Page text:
Friday, June 28, 2013

Play A Character That Will Win The GM Over

I like twitter. I really do. I don't use it as much as I probably should considering my hopes and dreams of being all sorts of awesome and e-famous. Mostly I end up reading, and I'm a particular fan of The Angry DM's twitter account. Why? Well, because he will randomly go off on rants that while anger and fuel raged - it is his persona - actually have awesome advice for both players and GMs in it. The one that caught my eye the other day involved something along the lines of "Play like your character is under the purview of the greek gods. Your GM is the god, you want the GM's favor to succeed? Play someone who will win them over and want you to succeed. If my NPCs and monsters are more interesting than your character then I'm going to root for the NPC and not care when they kill you. Make me care about your character's success."

It's an interesting line of thought but one that I like. I've said here before that a good GM will GM fairly and objectively, hitting the PCs with every nasty trick that is out there, but they should ultimately be rooting for the PCs success. Angry's commentary here is the other side of that coin. The GM should be rooting for the PCs, but that's because the Players should be playing characters that are worth rooting for.

What does this mean? It means to make your character a person, preferably a like-able person. Make them someone we can relate to. Make them someone we would want to know, or at least be interested in following. Be a doer. Be pro-active. Be someone who isn't just worthy of the gods' adoration, attention, and benevolent feelings but that is so bad ass and awesome that every fiber of their being demands it.

Now, obviously this is much easier said than done. I've been GMing for 20 years and I can only think of a handful of characters - including ones that I have played - where I've cared that much. But those characters always had a few things going for them.

One, I worked with the GM or otherwise made someone who worked with what the game's themes and tribulations were going to be. This meant that my character's story, strengths, and weaknesses easily matched up with the game and so the character could resonate with that plot well without the GM having to do a lot of extra work.

Two, the characters were do-ers and they kept themselves involved in the action. This one is hard to explain, but easiest to give an example of. In the first generation of my L5R game there were two characters. One was named Dani and the other was named Junji. Now both were very driven individuals, but while Dani wanted to take over a chunk of the underworld for himself and made moves to do that, Junji wanted to work as a smith. This meant that when I went to Dani for activity he was always up to something, entertaining things that involved thinking, RP, intrigue, and danger. Junji on the other hand would go home and "forge things." Now the player was happy with doing that, but it meant his character wasn't interacting with people, including the other characters, and so while he was a decent PC and devoted to his craft no one really cared about him as much because, quite simply, no one interacted with him to care or even know who he was.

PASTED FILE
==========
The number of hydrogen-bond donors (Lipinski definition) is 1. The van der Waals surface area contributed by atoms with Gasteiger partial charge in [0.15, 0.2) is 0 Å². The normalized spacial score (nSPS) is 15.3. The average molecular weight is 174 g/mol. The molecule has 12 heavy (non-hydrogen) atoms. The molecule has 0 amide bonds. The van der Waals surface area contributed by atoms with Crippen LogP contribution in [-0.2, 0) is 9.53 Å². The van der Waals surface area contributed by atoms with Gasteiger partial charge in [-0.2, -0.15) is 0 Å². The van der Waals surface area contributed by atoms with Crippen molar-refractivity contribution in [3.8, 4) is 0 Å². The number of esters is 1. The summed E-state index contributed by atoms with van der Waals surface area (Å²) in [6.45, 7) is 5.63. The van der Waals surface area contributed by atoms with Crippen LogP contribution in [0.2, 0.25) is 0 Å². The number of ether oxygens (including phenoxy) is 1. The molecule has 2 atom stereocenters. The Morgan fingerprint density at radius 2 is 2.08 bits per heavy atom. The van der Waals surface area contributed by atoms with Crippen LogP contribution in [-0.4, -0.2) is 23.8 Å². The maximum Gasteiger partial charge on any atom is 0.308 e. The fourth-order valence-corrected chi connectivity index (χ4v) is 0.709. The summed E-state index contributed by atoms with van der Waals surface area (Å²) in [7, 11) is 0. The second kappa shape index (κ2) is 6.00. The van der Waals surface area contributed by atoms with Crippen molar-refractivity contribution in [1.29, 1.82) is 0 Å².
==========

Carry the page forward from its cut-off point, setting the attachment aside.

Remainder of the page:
Three, the characters are likable. You can have a "good" character that isn't likable. You can play horrific monsters of PCs that do all sorts of messed up things. You can be villains. You can be the kind of character people hate and still be a good character. But here's the thing: who wants someone they hate to succeed? Now it's possible to be a hard ass, a villlain, and a monster and still be likable. If possible go for those characters. Your more likely to get favorable actions.

So how about you? How do you feel about Angry's words there? What do you think it means?

1 comment:

  1. In my mind, to get a GM to root for a character is pretty straightforward. It's the player that's really into the campaign & really into their character that's easy to root for. Did the player create a solid backstory for their PC? Do they routinely roleplay their character using his motivations & views rather than the player's? Does the player contribute to the party's Adventure Log in-between sessions? Does the player read the stuff you send him? Does he show up on time to sessions? Has he thoroughly learned the rules pertaining to his PC? Does he stay in-character when interacting with fellow PCs? Does he proactively keep track of everything necessary for his PC & always have him shipshape for the next session?

    I would differentiate between the player's behavior & the character's behavior. It's my intention to be completely agnostic as to the characters' choice of actions in-game. My concern is that the world reacts appropriately to their actions, not that the character's choice of actions "pleased me".